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Pistons can't handle big moment, fall to Cavaliers

Terry Foster
The Detroit News

Auburn Hills — Anticipation and electricity hit The Palace for the first time in years.

LeBron James was in the house facing an old nemesis in Tayshaun Prince. There was a new battle that is likely to brew into a nice boil as Reggie Jackson faced Kyrie Irving for the first time as a Piston.

Big-time, fun basketball returned to The Palace on Tuesday night, and the youthful Pistons held up against the Cleveland Cavaliers, but could not hang on to a 14-point lead, wearing down in a 102-93 loss.

It was a simple case of a superior team imposing its will on the Pistons. The Cavs applied the knockout punch with a defense-choking 36-11 second-half run that propelled Cleveland to its 17th win in the last 19 games.

By the time the game ended the crowd of 19,087 was quiet and drained. The Pistons (23-34) failed in their attempt to beat a third top-five Eastern Conference contender in a week.

Kevin Love (24 points) was too deadly from the outside, hitting eight 3-pointers as the Pistons defense kept getting trapped in pick and rolls and lost sight of him. James flirted with a triple-double and finished with 19 points, 11 assists and seven rebounds while running the show from the point.

The dagger came with 3:04 remaining as James lined up Jackson with a crossover and 3-pointer that gave the Cavs a 94-83 lead. Soon the crowd headed into the cold with long faces and dreams of yesterday.

"They just turned up their defense," forward Greg Monroe said. "They started getting into us. We just could not do things as comfortably as we could in the first half. That really was the difference. We have to do a better job as a team of staying aggressive and controlling our personal space. We have to continue to play at the level we were. We kind of got out of rhythm."

Their team faded down the stretch, scoring just 31 points in the second half on 30.8 percent shooting.

"They really turned up the pressure on us," Pistons coach Stan Van Gundy said. "We had trouble finishing inside. We had trouble taking care of the ball. We had turnovers."

For much of the evening, the building rocked and was near capacity. Close your eyes and it felt like 1989 or 2004 all over again when the Pistons ruled the winter and were must-watch viewing.

Jackson did not throw up as he did in his first game with the Pistons. Instead he threw down with 22 points, eight rebounds and nine assists. Irving finished with 18 points and five assists.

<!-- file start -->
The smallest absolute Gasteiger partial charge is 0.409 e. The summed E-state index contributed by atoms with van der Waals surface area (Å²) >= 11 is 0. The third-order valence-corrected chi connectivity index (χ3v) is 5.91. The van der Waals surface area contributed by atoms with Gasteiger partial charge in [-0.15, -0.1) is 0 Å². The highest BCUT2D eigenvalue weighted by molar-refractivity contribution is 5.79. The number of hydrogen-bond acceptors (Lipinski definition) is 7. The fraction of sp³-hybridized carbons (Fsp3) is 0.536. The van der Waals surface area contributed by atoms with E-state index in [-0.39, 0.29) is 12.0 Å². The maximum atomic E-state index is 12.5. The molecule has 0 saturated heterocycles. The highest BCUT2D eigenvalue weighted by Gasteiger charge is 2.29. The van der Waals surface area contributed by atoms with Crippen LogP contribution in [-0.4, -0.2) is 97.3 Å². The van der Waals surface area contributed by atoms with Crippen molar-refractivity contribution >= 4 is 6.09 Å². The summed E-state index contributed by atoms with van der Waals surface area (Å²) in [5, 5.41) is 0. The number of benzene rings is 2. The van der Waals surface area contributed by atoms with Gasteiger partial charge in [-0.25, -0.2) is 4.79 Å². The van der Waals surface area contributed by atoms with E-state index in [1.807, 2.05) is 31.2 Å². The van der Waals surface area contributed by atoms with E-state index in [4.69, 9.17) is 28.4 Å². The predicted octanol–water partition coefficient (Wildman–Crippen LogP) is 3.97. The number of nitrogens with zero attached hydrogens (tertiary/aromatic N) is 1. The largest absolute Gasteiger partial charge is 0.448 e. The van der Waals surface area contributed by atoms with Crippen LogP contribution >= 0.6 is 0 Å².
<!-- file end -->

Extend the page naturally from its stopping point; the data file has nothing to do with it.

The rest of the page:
There were many bright moments that brought the crowd to its feet. There was the Prince block of James followed by a ringing dunk by Prince in his first game back after a deadline trade brought him to Detroit.

Usually mild-mannered Kentavious Caldwell-Pope (21 points) drained 3s, flexing for the audience and chirping for teammates. One of his 3-pointers came with 10:38 remaining in the third quarter and gave the Pistons a 67-53 lead.

But this game was not meant to be easy. The Pistons grew sloppy and James turned passer as the Cavs went on a 10-0 run to slice the lead to 67-63 in under two minutes as James turned passer and Love finished off a pair of 3-pointers.

The Pistons could never stop Love, who ran off pick and rolls and stepped outside to hit open 3-pointers.

"We probably changed the scheme a little bit," Van Gundy said. "I will take the blame on that."

This meant something for both teams. The Cavs are trying to claw their way up into a more favorable position for the Eastern Conference playoffs and the Pistons are trying to claw their way into the playoffs as the bottom half of the East springs leaks.

That is why players dove for loose balls, fought and clawed for position. It was not just another game. It was THE game for the Pistons.

They just could not close out a superior team.

The Cavs played with poise and the Pistons panicked in the big moment, fumbling passes and missing easy shots before the Cavaliers turned nearly perfect in the second half.

It was a measuring stick for the Pistons, who wanted to see how they stacked up against the NBA elite. Their spirit and determination worked for a while but they could not hang on to the Cavs, who appear to be playing at a different level.

terry.foster@detroitnews.com

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